BFI Flare Film Festival | 2020 
"Editing has long been a passion of mine, though my primary film-related goal over the past couple of years has been to get more into programming and exhibition -- there aren’t enough queer film series out there, and I’d love to be able to expose more people to films that they might not know exist."
Evan Purchell
Ask Any Buddy
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Set on the streets and piers, and in the bars, cinemas, bath-houses and toilets of New York and San Francisco, this is a world of moustaches, tight jeans, tighter leathers and shorts. It’s an impressionistic cruise back to a time when the men and boys were beautiful and up for it. Think Peter de Rome meets Peter Berlin with Jack Wrangler and his friends. It’s historic hot stuff for connoisseurs of any age and instant nostalgia for anyone who was there. 


Director Evan Purchell has woven a masterpiece out of 125 vintage films, for an intensely pleasurable experience that eschews any need of a narrative.

Hi Evan, thanks for talking to TNC, how's things going?

Hectic! We have six screenings on two different continents coming up in the next couple of weeks, which is exciting. Plus the ones that haven’t been announced yet, in addition to my day job. It’s a lot to keep track of!

Are you looking forward to bringing Ask Any Buddy to BFI Flare this month?

I’m thrilled and honored to have my film be a part of this year’s BFI Flare! The early response so far — press and ticket sales — has exceeded my wildest expectations, so I’m very excited for these two screenings in particular.

Do you get nervous ahead of a films screening at such big film festival?

I think the biggest audience the film has played to has been around 40 people, so to go from that to over 400 is pretty mind-boggling. People seem really into the film, though, so I’m excited for more people to be able to see it.

The reaction to Ask Any Buddy has been incredible, did you expect your film would get the type of response it has gotten? 

No, not at all -- I kind of figured it’d play a couple of smaller shows and that would be the end of it. The interest so far has been very gratifying and shows me that there’s clearly an interest in this subject matter.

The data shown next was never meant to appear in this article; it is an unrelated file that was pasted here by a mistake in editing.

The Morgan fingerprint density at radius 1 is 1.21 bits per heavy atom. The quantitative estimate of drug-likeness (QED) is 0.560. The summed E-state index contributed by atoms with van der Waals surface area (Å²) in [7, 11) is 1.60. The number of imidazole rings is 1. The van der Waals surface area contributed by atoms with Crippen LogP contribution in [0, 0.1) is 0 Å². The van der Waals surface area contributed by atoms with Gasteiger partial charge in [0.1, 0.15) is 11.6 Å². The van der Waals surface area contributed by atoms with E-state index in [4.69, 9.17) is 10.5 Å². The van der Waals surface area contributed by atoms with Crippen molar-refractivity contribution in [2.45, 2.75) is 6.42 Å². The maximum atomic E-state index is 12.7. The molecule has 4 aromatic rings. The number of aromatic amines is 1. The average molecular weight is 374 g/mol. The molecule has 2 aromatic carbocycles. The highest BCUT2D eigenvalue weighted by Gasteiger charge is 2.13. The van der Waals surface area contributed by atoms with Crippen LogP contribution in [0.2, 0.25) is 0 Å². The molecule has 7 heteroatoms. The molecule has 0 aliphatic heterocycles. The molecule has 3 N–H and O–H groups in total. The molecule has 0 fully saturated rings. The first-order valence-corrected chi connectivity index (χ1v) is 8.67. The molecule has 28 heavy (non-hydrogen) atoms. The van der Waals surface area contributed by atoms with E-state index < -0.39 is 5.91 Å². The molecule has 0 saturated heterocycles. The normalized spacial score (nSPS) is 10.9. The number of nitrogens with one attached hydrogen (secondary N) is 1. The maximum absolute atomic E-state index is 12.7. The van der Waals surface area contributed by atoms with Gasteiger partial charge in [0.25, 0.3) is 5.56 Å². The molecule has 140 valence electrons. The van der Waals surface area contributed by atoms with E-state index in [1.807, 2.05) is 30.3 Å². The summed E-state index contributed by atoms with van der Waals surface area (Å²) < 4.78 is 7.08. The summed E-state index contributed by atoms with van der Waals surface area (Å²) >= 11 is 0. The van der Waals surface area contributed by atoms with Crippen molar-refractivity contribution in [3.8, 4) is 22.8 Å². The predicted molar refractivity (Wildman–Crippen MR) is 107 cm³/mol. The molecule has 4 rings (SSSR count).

Ask Any Buddy is a companion to the Artforum ‘Best of 2018’ Instagram feed, had you always intended to turn this in to a feature film?

No, my plan had always been for the Instagram work to lead to either me writing a book or starting a film screening series of some sort -- I’m still working on both, but this film should make bringing those plans to fruition much easier.

Tell me a little bit about Ask Any Buddy, what was the inspiration behind this film?


Ask Any Buddy is a found footage mashup that’s made from pieces of over 125 gay adult films that roughly span the years 1968 to 1986. People have the tendency to describe these films as having a documentary quality to them because of their low budgets and use of real locations. I wanted to explore and interrogate that with this film -- if these movies are all documentaries, then what would a ‘day in the life’ look like through their lens? The result is something that’s fun, light, and sexy -- certainly not reflecting any sort of actual reality (especially given the political climate that much of these films were made in), but rather an idealized version of it.

What was the first film you saw that made you think of creating this unique complication?

I was very influenced by the work of found footage groups like Everything is Terrible -- especially in the way their feature-length work manages to carry some semblence of narrative through nothing but repurposed clips. 

What was the process for you digitising some of these films to feature in Ask Any Buddy?